Secret of a Thousand Beauties
Kensington, 2014 (2014)
Reviewed by Barbara Lingens
mbroiderers in Imperial China were highly prized for their artistic and technical skills. However, theirs was a profession fraught with difficulty. Competition was keen; they were replaceable and sometimes had to die. Spring Swallow finds all this out as she seeks refuge from her
in a community of embroiderers.
he stories of the four women there give us a picture of what life was like at that time for unattached females. Spring Swallow chafes under the strong criticism of Aunty Peony, who is the leader, but she is also grateful to have a place to stay and learn. Change comes to all the women, and Spring Swallow must make her way to Peking (Beijing) from the small village where Aunty Peony had chosen to live and work. Beijing brings many adventures, some of them a bit unbelievable.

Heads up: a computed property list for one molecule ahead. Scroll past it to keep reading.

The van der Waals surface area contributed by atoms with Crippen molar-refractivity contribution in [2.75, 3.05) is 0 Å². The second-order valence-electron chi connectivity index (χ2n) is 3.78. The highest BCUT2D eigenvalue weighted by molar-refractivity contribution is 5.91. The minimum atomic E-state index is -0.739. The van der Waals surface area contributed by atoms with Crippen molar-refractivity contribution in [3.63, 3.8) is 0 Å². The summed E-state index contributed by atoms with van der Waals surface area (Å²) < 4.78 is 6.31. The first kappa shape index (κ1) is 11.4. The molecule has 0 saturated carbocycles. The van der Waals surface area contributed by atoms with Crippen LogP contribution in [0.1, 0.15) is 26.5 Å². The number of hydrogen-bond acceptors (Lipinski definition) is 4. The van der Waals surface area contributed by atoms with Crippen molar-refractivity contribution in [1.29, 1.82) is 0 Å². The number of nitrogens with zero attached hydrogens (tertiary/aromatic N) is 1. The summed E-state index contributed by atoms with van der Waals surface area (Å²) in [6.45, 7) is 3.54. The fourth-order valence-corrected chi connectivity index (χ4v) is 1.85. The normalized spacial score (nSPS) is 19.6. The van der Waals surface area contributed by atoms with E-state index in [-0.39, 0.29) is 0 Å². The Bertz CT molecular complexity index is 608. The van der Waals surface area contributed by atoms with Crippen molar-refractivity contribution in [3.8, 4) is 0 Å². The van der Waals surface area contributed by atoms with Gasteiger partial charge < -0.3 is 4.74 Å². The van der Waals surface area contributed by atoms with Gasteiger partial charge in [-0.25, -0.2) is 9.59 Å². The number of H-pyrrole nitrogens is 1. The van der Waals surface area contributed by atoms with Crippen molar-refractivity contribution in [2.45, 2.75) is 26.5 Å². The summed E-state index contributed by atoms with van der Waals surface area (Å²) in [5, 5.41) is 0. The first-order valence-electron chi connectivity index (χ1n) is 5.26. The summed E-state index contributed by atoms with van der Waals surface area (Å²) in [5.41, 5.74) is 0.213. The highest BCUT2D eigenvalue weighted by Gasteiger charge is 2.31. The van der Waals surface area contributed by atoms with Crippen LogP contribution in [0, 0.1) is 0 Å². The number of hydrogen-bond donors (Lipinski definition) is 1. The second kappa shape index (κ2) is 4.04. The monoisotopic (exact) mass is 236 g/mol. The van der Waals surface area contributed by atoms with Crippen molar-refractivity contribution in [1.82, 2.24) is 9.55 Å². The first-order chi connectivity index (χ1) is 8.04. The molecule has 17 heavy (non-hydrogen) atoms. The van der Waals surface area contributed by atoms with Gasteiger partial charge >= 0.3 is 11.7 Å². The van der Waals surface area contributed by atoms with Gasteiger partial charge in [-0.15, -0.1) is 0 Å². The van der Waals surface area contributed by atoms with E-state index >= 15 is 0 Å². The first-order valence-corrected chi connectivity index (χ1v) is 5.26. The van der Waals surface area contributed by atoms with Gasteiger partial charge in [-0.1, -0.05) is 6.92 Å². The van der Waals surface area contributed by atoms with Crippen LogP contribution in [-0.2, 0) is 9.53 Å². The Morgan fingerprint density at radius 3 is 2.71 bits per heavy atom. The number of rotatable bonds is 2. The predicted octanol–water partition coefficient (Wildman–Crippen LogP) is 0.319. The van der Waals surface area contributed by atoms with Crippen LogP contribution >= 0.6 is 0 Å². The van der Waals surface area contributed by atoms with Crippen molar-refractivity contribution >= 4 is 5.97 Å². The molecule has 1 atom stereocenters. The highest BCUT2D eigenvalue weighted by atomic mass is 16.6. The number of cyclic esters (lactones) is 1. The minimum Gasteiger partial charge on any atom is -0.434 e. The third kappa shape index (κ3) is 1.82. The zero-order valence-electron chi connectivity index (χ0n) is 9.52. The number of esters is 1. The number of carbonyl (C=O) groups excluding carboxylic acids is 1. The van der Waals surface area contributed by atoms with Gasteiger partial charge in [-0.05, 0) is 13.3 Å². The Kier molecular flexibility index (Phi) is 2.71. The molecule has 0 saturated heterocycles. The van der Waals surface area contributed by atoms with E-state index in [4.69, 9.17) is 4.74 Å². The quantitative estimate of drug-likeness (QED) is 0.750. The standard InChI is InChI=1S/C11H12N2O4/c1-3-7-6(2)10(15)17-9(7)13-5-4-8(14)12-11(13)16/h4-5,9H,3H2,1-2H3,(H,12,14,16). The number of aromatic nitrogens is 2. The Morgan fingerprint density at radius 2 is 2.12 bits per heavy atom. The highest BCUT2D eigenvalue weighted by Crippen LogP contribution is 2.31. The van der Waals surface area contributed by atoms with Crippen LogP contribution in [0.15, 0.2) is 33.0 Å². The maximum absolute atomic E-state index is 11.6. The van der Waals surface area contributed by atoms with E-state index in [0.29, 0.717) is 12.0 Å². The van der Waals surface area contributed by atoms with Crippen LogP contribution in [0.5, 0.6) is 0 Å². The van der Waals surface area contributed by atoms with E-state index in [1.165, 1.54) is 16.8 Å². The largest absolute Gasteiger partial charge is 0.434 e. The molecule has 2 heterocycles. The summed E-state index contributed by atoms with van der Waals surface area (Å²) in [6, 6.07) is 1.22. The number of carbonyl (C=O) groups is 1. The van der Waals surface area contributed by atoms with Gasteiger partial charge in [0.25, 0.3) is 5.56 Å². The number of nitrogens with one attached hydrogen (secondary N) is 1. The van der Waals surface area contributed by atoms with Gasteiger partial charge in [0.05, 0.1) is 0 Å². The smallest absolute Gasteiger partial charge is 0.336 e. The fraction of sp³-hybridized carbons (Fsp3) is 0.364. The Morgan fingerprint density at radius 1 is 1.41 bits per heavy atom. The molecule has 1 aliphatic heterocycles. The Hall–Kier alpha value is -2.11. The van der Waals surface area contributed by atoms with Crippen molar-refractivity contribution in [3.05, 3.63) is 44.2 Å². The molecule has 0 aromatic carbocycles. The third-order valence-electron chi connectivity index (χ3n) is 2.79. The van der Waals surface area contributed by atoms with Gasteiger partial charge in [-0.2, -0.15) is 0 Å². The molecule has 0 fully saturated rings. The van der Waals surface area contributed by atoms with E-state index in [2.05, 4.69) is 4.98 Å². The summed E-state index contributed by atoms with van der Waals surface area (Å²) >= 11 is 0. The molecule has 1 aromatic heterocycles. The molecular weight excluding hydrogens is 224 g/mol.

hough it is very pleasant to learn through Spring Swallow of the life in these times, about the customs, the foods and how people lived, Spring Swallow's character leaves something to be desired. It's as if her story is there only to illustrate the time, instead of to develop a real person. At the end, the narrative trails off, sounding like the author has run out of steam. The story could also have used a close editing - there are some very modern words that jar in a story of those times.
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